It was a difficult time period for The Beach Boys. After the phenomenal critical and commercial success of Pet Sounds, the main man behind it all Brian Wilson attempted to create the perfect pop album. Instead of the Smile album being released, Brian Wilson had yet another mental breakdown around mid-1967, quite possibly after Sgt. Pepper’s Lonely Hearts Band by The Beatles was released, taking down their contemporaries in its wake.

This album is a compromise to the events that occurred, much like the Smiley Smile album also released in 1967 was. Despite all that, The Beach Boys still had some songs and musical tricks up their sleeve, so here we go.

First off, Wild Honey begins with awesome keyboard and theremin sounds, along with bongos. It’s all tasty sonically, and great singing to boot. It is so 1960s here that one wishes to take a trip back through time to the year 1967 and chill with some surfing hippies. The keyboard solo here is original and brilliant too.

Next is the brilliant sounding Aren’t You Glad. It’s pure romanticism and trippy soundscapes combined, totally late 1960s here. It may not sound as professional as Pet Sounds, but it’s still a great and chilled listen. The whole piece is surprisingly excellent, and good to listen to.

I Was Made To Love Her is a great number about eternal love. A great number, and so far, an underrated album and listen. The songs are nice and short, they never lose their consistency or appeal. Not a bad effort considering what was going on with Brian Wilson at the time.

Country Air is a relaxed and fresh (even today) sounding piece about a simpler and more idealistic lifestyle that people used to cherish back in the day. As the world becomes more urbanized, so does the loss of things cherished in the past. It’s a good little number, with some awesome picturesque sounds and production. Great stuff.

Next is the mellow A Thing Or Two, which revisits the melancholy of Pet Sounds. This still sounds amazing musically today, although this is obviously not the best album by The Beach Boys. All you need is love though, and this album certainly deals with romantic themes very well. As underrated as modern artists are overrated. Gentle.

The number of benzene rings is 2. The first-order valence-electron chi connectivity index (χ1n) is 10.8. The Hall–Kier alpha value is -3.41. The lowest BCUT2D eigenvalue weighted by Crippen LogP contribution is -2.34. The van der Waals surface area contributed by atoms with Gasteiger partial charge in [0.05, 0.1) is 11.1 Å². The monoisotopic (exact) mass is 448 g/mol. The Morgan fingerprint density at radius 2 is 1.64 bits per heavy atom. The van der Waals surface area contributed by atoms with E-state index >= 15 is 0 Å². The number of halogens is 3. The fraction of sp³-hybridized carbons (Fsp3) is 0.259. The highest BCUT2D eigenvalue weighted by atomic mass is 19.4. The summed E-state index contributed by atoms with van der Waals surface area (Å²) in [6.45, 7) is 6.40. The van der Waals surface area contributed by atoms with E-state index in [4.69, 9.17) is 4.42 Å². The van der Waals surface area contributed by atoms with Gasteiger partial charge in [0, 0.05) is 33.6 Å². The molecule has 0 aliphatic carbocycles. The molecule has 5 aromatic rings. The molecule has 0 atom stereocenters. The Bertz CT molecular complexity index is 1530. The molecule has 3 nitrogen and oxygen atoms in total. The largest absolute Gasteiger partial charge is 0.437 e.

Following that is Darlin’. This is a really solid and excellent effort about strong feelings of love that one has. It has a great array of keyboard sounds and other cool musical breakdowns. It would be unsurprising if the hippies tripped out on LSD to this stuff, it is beautiful, colourful and gorgeous sounding music. It fades out gently.

I’d Love Just Once To See You is a poppy tune with sexual overtones. Forgive the rather lusty talk, it is a short and sweet tune for the album. The harmonies towards the end are brilliant. The lyrical climax right at the end is interesting, to say the least.

Here Comes The Night is a little less colourful, but still as consistent as the other tunes on this album. This album still shows distressed love themes from previous offerings, but it sounds beautiful, mellow and essential to hear. The melodies and harmonies are straight-up awesome. Nice tune.

Next is Let The Wind Blow. The Beach Boys deliver very well on this record, with the band putting a great performance out there. It has acoustic guitar and organ in the background. Top-quality music from the genius of Brian Wilson and The Beach Boys.

The upbeat How She Boogalooed It is next, being very uptempo and upbeat. It’s a nice addition to this great record. There is a variety of brilliant instrumentation and useful recording techniques here. Very much a great piece from a musical era long gone. But, don’t fear – the music here is quintessential.

Mama Says is just great, poetry sung by The Beach Boys without musical accompaniment. It finishes this very short, yet fantastic listen by the group. The voices of The Beach Boys are wonderful.

This album is totally underrated. It has not been served well by historians. That can – and should change right now. If you want an album of beautiful, colourful and brilliant music, this is always worth having in your collection.

9/10